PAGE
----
Alta., Que. vow constitutional battle over national securities regulator

OTTAWA – Alberta and Quebec are girding for a constitutional battle with Ottawa over what they see as "an unprecedented federal power grab," after Finance Minister Jim Flaherty unveiled his plans for a national securities regulator.

On Wednesday, Flaherty unveiled draft legislation to create a single national securities watchdog to replace the provincial and territorial regulators that oversee the country’s stock exchanges and other financial markets. "Today we have 13 regulators, 13 sets of rules and 13 sets of fees. In today’s world of interconnected capital markets, where investors can move billions of dollars at the click of a mouse, we need to lower barriers, not multiply them," he told reporters.

But in a nod to the opposition of some provinces, Flaherty immediately referred the legislation to the Supreme Court to rule on its constitutionality, a process the government expects will take 10 to 18 months. Even if the Supreme Court rules in Ottawa’s favour, provincial participation in the common regulator will remain voluntary, said Flaherty. Although not as vocal as Alberta and Quebec, Manitoba has so far declined to join the national plan.

"I’m really hopeful that over time, all Canadian provinces and territories will join with the Government of Canada in the creation of a Canadian securities regulator. The door is kept open," Flaherty said.

Even as he struck a conciliatory tone, however, Alberta and Quebec appeared to be digging in. Both provinces have asked their courts of appeal to rule on the plan’s constitutionality.

"This will end up in the Supreme Court of Canada and we will be there to fight for our jurisdiction," Quebec Premier Jean Charest told reporters in Quebec City.

Meanwhile, Alberta Finance Minister Ted Morton accused the federal government of trying to "usurp provincial authority over securities regulation in the absence of any evidence the current system needs fixing."

"If we open the door to federal intrusion in this area, we will be potentially inviting intrusion into other areas of provincial jurisdiction governing finance, such as insurance, pensions and financial institutions. Most Albertans don’t want this, and this is why we have joined forces with Quebec to challenge the legality of this unprecedented federal power grab," Morton said in a statement.

A senior Manitoba cabinet minister said the province is happy with the current system. "We’d just as soon not be regulated out of Bay Street," said Agriculture Minister Stan Struthers.

Constitutional expert Patrick Monahan said the federal government should be able to make a strong case that securities regulation falls under federal jurisdiction. "Capital markets today are not just national – they’re global. They don’t respect provincial boundaries. They don’t really respect national boundaries," said Monahan, vice-president academic at York University.

Flaherty has long argued a national regulator would be the last piece in the country’s financial-regulation puzzle. Canada is the only major industrialized nation without a national watchdog.

Last year, an expert panel appointed by Flaherty concluded the current system makes it difficult for regulators to respond to global market shocks and guard against the systemic risks that lead to financial crises.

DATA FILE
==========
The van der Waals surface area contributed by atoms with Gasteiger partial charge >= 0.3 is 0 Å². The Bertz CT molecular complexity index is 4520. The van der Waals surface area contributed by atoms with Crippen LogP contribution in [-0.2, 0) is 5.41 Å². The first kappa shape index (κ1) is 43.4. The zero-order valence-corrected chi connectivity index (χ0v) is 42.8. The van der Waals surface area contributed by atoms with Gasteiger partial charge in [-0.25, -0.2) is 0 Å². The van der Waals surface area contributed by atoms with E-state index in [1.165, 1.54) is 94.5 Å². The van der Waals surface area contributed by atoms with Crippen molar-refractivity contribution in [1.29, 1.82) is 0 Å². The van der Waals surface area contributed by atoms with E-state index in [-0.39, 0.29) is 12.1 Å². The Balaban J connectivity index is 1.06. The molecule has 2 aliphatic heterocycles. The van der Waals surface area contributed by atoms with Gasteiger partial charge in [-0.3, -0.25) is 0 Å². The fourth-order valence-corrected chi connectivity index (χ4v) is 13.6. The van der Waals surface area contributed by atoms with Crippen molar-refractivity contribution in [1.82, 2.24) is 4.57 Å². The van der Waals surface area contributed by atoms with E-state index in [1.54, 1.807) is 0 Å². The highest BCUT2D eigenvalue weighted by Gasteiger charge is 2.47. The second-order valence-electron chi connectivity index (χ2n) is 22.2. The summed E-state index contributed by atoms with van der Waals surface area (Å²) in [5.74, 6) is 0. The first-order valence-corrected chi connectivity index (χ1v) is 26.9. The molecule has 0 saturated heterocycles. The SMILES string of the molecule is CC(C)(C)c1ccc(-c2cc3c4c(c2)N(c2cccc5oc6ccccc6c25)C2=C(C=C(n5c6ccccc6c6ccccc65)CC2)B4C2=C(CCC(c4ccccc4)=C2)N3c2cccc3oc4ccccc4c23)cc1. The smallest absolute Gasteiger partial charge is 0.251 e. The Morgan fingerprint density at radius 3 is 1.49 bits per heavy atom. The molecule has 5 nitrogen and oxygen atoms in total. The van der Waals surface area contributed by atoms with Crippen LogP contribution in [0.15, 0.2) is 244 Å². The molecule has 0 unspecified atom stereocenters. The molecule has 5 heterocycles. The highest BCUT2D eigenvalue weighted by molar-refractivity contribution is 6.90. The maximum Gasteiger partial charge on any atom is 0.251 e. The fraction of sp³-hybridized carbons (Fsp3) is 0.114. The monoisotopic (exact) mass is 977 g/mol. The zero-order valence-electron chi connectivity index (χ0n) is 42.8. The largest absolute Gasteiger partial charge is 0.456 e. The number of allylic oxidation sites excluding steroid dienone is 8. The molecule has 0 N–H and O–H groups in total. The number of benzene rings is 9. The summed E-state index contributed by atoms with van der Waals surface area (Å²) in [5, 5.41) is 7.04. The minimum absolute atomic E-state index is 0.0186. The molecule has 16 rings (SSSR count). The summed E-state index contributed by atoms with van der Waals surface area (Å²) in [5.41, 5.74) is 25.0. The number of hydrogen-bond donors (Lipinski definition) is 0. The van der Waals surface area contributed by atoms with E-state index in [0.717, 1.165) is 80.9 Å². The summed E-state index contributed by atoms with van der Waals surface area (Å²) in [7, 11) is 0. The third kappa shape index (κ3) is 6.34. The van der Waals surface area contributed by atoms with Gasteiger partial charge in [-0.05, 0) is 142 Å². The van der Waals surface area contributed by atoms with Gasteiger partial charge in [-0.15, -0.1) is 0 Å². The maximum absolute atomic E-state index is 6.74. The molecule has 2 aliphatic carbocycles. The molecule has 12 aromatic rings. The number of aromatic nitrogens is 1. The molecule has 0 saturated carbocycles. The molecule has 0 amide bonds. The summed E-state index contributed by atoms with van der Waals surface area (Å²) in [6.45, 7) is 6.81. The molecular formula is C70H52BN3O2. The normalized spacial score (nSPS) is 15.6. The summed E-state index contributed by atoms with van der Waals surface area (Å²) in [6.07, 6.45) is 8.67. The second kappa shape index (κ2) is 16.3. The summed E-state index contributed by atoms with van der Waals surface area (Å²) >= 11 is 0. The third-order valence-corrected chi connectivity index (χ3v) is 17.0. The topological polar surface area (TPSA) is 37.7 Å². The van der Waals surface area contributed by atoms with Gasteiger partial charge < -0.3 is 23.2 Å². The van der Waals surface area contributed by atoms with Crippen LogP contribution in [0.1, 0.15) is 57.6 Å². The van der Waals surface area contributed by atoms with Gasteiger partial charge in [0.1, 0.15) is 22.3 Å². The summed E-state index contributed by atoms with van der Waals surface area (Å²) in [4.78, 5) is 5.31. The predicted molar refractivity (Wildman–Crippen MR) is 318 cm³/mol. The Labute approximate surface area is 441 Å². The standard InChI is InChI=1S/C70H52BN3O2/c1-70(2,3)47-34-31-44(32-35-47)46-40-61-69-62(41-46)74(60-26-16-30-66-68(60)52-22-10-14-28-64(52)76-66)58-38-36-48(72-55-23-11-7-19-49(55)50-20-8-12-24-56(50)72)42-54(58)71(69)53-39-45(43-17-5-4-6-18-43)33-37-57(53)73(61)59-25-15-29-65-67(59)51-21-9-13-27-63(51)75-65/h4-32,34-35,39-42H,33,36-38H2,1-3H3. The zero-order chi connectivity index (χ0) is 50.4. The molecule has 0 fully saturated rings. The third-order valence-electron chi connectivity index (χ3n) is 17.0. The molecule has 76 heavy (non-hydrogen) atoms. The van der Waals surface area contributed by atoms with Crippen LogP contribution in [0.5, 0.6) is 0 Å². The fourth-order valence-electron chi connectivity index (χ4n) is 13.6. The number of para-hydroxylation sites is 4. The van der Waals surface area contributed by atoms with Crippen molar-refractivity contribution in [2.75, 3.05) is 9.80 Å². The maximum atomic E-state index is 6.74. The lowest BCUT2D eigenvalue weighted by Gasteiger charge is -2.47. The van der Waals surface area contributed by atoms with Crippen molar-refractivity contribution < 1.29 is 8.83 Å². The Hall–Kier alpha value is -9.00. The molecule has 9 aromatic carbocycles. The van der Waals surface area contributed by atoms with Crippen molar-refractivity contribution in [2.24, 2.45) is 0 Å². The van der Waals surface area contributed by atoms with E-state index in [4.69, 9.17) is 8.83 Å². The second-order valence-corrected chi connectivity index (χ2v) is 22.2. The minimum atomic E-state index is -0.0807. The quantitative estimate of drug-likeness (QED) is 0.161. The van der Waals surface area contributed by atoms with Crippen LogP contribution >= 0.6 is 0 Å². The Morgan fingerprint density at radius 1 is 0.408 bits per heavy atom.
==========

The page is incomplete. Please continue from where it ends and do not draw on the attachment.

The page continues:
The Canadian Bankers Association welcomed the move, saying it would reduce the cost to businesses of raising capital.

Flaherty said the new regulator will also better protect investors against financial fraudsters such as Earl Jones, the Montreal financial adviser convicted of defrauding clients in a $50-million Ponzi scheme.

The proposed bill would give the national regulator authority to investigate white-collar crimes, such as securities fraud and insider trading. At present, the provincial securities commissions refer such criminal investigations to law-enforcement authorities. The national regulator would also be given enhanced evidence-gathering tools, such as the ability to force companies to respond to questions about alleged misconduct and cough up information about who has been trading a company’s shares.

The legislation also grants authority to regulate the exotic derivatives that some believe triggered the U.S. subprime mortgage crisis, as well as largely unregulated investment vehicles, such as hedge funds.

Under the current so-called "passport" system, companies that comply with one regulator are automatically deemed to comply with those of the other provinces and territories. But Flaherty said Wednesday that companies listed in provinces that opt out of the national plan won’t be able to join the national regime.

The new regulator would be a Crown corporation with a board of directors appointed by the federal cabinet. It would be funded by fees charged to market participants. A council, including provincial and territorial ministers, would advise the federal finance minister on who to appoint to the board.

It is widely expected that the new regulator will be headquartered in Toronto, where most of the country’s publicly traded companies are based. But Flaherty said no decision has been made on location, and that the employees of all the provincial and territorial commissions will be offered jobs with the new regulator.

Flaherty said a team of experts tasked with implementing the transition should iron out further details on the plan by July.

With a file from Marianne White


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